Tuesday, November 29, 2016

a broken hallelujah

Today was a broken hallelujah. 
One sad moment led to the next which led me down the rabbit hole that is my grief. 
Oh, this grief. 
It wears me out. 

The house is beautiful right now, yet all of the things that I think I should be feeling or have felt in the past during this sweet holiday seem to be lost on me. 
Or inside of me. 

It's been 16 months today since I've held my girl. 
I didn't even know that until I looked down at the computer clock just now to see when I should yell for the kids to get their baths.  I don't look at the calendar with dread anymore.  I suppose that is because I really do take each day as it comes.  Every day is an unexpected ride through the dangerous jungle that is my heart.  I can wake to the sun shining and full of total joy and just hours later feel completely helpless and in utter despair.  The date doesn't matter.  The time doesn't matter.  The people around me don't matter.  None of that factors in to what may or may not arise inside of me at any given point during any given day.

I'm a total hostage to my own self, to my own grief. 

I'm remembering things now.  I think I wrote about it in my last post. 
It's horrifying.  And shocking...
that my baby died.

She had a horrible disease and she died.  And my God, it is a tragedy.

Her life was the opposite, though, which is incredibly conflicting for me emotionally. 
Oh, how I would do it all again to witness and take part in her wondrous life! 
But I wouldn't wish that upon her, or on anyone.  No, no.  I still (as I have always) feel complete peace in Mabel's healing.  I begged God to heal her here and knew deep inside He wouldn't. 
And so- I reached down, down, so deep down and I purposed inside of myself to give thanks. 
The broken kind.  The wailing kind.  The kind of hard thanksgiving that transcends this earth and pounds out to Heaven with fists of total surrender.

"Thank you for her life, Lord.  For every single hard and nasty and vile part of this disease.  For making her mine and allowing me to care for her in every single way, every single day that she was here...
But please, God, come...."

I begged Him to come on that dirt road where the sun was shining on us just right, and as sweat poured from every opening of my body and mixed with the tears...
so hot.  So, so hot...
I told him I was ready. 
"GOD.  Just come."

The very next night, as the sky had shifted from scorching hot rays to a violent black, I remember looking at the stars piercing through it all and asking Him to do the same.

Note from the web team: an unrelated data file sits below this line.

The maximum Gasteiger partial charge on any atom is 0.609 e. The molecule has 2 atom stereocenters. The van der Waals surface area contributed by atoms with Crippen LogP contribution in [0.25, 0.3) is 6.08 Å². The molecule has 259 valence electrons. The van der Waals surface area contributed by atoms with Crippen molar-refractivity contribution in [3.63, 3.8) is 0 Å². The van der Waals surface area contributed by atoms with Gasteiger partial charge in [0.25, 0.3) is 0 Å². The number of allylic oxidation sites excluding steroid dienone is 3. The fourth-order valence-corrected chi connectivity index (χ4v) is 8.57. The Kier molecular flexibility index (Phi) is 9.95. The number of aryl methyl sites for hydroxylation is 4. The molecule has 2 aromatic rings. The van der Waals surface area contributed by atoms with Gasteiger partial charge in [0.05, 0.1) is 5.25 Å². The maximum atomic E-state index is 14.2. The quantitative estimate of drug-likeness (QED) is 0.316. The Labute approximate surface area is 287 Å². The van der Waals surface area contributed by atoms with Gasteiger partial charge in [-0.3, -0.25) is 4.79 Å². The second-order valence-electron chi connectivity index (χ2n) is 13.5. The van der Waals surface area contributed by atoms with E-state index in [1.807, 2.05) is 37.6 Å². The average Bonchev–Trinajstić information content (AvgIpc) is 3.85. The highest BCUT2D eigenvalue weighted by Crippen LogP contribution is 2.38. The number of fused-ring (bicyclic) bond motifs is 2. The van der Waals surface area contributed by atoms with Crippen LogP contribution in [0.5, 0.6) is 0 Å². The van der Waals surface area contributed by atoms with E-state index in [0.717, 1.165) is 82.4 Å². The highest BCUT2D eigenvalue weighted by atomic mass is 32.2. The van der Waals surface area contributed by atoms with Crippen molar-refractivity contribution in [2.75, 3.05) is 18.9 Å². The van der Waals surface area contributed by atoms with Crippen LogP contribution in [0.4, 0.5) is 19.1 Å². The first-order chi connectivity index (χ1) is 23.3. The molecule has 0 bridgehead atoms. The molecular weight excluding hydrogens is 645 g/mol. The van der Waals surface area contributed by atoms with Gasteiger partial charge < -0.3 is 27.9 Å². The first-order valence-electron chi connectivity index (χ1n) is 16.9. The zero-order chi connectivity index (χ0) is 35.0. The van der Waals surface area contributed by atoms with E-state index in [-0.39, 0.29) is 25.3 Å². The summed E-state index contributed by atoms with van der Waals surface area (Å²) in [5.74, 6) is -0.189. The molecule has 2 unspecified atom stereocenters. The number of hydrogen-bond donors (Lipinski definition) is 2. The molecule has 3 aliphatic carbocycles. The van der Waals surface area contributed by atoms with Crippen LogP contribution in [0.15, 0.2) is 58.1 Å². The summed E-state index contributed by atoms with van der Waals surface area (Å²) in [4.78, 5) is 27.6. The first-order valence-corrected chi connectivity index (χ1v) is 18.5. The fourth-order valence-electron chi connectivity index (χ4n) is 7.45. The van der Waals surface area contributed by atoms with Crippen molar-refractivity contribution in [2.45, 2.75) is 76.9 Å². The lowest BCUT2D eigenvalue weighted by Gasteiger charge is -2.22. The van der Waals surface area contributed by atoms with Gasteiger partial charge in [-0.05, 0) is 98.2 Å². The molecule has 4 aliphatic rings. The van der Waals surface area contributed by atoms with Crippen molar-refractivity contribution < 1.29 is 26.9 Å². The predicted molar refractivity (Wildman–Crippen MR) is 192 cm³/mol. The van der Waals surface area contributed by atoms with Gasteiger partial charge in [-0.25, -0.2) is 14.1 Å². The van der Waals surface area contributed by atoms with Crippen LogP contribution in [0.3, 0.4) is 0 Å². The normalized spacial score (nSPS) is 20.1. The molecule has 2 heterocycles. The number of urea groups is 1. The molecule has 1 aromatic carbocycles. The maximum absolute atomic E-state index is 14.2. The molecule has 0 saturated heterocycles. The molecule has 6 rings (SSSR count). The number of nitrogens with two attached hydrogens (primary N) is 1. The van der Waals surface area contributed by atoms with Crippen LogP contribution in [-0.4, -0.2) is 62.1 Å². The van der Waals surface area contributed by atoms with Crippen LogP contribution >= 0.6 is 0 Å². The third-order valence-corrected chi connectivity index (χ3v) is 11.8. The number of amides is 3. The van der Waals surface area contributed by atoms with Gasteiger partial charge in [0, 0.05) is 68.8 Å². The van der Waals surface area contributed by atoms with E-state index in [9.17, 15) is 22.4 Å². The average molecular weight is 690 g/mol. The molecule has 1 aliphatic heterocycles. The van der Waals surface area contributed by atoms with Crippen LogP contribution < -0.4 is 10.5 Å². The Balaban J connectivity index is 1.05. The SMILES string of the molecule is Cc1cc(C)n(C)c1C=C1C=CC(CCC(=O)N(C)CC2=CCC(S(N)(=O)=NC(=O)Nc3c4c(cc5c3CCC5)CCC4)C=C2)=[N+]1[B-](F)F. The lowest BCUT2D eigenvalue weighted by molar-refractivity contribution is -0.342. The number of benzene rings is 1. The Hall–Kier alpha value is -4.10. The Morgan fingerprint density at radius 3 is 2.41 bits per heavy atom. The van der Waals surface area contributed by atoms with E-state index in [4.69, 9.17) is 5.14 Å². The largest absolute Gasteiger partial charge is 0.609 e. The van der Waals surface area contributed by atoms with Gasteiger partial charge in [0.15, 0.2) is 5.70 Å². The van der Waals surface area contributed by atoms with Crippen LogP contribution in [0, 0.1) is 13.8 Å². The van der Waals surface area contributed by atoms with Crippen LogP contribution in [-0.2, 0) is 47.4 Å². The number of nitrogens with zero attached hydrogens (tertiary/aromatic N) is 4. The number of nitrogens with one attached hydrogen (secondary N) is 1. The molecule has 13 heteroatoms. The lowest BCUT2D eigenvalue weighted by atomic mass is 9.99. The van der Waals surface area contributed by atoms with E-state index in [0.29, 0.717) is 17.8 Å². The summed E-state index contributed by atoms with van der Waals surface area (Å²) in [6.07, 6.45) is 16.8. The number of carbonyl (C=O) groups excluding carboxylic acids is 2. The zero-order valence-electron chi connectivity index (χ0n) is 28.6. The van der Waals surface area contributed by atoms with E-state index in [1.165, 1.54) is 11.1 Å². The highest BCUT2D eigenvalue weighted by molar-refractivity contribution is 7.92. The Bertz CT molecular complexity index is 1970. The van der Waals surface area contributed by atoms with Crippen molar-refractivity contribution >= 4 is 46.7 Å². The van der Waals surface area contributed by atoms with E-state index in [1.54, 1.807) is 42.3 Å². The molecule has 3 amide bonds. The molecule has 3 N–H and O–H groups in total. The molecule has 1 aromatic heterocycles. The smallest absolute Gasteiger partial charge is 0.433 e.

"Reach through this sky and take her.  Do it.  I am begging you..."

And then I held my baby, the one who they say couldn't understand or comprehend. 
[No, she couldn't.  Not the things of this world, where she did not belong.]
And I begged her, too...
"Go baby.  Please just go with Jesus.  Go to Him and let Him give you rest.  Please Go, Mabel.  I love you more than anything in this entire world but baby you have to go with God. 
Pleaseeeee baby.  Oh God, Please."

There was so much begging and then there was so much mercy.  There was so much silent praying and eyes meeting eyes and hard gratefulness and crying out for this disgusting suffering to just be over.  There was this holy war inside of myself; the very chambers of this wild and torturous heart and inside of this home; the very walls that held her and all the people who loved her.  A kind of holy that the world cannot understand and the church cannot understand and even the most Godly cannot understand. 
A disease raged and a war raged and it was never about what words on a page told me would be right or what the people around me thought may be.  It was only EVER about the living God in me.  And the living God in her.  And the two of us together knowing that our time together on this earth was ending. 

I had to watch her brain destroy her body.  And because of a disease that ravaged her physically, I had to beg my God to free her from this world; in turn, to take her away from me.

What mother has to do that?
What human being should have to?

And what human being should ever, ever have an opinion about that kind of crusade? 
Actually, what kind of human being should ever have an opinion about anyone's own spiritual journey?

In the last couple of weeks I have had some people question the things I am teaching my children or the way we are doing things in our very own home.  I am astonished that anyone feels entitled, at all, to offer up such an offensive form of dialogue.